New York man the first to be charged under Minnesota's 2017 sales suppression devices law

New York man the first to be charged under Minnesota's 2017 sales suppression devices law Photo: KSTP.

Josh Skluzacek
Updated: August 25, 2020 12:01 PM
Created: August 25, 2020 10:14 AM

A New York man has been charged with aiding in the filing of fraudulent sales tax returns in Minnesota and providing sales suppression devices.

The Minnesota Department of Revenue said Tuesday that the Ramsey County Attorney's Office charged Hailong Li, of New Hyde Park, N.Y., with two felony counts of aiding in the filing of false or fraudulent sales tax returns and one felony count of manufacturing and providing sales suppression devices.

The department said it's the first time someone is being charged under Minnesota's 2017 sales suppression devices law.

According to a criminal complaint, Li is accused of helping Shogun restaurant in Burnsville and Osaka restaurant in Duluth use sales suppression software known as "Happy World" to modify their sales records and reduce the amount of sales tax they owed.

The complaint states that Li told investigators he was involved with the development of the software but denied providing it to anyone. However, computer forensic evidence showed he was fully aware of how the software was being used in Minnesota.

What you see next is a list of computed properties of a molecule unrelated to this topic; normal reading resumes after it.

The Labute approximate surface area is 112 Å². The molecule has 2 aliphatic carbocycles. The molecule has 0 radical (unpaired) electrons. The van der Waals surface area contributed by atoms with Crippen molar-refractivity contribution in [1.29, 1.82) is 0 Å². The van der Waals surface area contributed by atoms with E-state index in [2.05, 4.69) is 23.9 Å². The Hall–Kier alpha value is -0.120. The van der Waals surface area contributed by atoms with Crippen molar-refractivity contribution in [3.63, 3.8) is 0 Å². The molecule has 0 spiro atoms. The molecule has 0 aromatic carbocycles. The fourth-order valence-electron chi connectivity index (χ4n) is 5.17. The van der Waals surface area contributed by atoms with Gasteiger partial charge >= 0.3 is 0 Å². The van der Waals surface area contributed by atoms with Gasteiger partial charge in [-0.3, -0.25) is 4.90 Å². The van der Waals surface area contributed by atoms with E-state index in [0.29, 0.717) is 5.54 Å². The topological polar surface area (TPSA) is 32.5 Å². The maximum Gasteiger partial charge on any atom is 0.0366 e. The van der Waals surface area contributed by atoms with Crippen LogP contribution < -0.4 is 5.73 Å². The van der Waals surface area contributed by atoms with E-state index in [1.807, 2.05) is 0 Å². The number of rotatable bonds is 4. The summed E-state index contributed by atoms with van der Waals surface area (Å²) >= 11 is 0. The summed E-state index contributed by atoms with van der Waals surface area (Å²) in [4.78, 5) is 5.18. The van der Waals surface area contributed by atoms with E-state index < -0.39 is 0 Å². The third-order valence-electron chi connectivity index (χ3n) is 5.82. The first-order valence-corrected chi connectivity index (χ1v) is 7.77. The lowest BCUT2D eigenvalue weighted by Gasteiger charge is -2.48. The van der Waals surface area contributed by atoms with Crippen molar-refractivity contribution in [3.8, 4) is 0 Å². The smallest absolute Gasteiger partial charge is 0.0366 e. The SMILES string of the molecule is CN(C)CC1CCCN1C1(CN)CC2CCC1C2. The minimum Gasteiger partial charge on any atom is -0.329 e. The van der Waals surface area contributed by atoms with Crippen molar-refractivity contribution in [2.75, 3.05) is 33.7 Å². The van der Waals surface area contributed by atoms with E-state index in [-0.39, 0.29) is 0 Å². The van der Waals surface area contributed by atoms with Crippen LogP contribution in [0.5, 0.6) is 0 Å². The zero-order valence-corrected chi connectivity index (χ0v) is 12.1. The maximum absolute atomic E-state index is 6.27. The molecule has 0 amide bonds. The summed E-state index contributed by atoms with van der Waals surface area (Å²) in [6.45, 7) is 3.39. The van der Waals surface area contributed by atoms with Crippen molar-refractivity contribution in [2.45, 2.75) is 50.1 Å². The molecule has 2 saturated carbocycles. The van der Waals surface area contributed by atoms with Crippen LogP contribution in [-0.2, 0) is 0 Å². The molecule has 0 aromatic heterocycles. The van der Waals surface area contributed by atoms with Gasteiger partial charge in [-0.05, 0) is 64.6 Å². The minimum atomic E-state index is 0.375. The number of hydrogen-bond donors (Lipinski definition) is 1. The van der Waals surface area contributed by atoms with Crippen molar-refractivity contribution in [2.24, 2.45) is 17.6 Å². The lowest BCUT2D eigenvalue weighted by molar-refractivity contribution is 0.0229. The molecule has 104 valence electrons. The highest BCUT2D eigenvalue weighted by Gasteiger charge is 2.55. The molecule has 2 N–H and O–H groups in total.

"The 2017 sales suppression devices law gave the department a new tool to combat tax fraud by stopping it at the source — the people responsible for the development and distribution of sales suppression software," said Revenue Commissioner Cynthia Bauerly. "Shutting down this illegal software helps level the playing field for Minnesota businesses who pay their fair share of taxes and expect other businesses to do so as well. We are grateful for the assistance of our colleagues at the NYC Department of Finance in this case."

Each felony charge carries a maximum sentence of five years in prison, a $10,000 fine or both.


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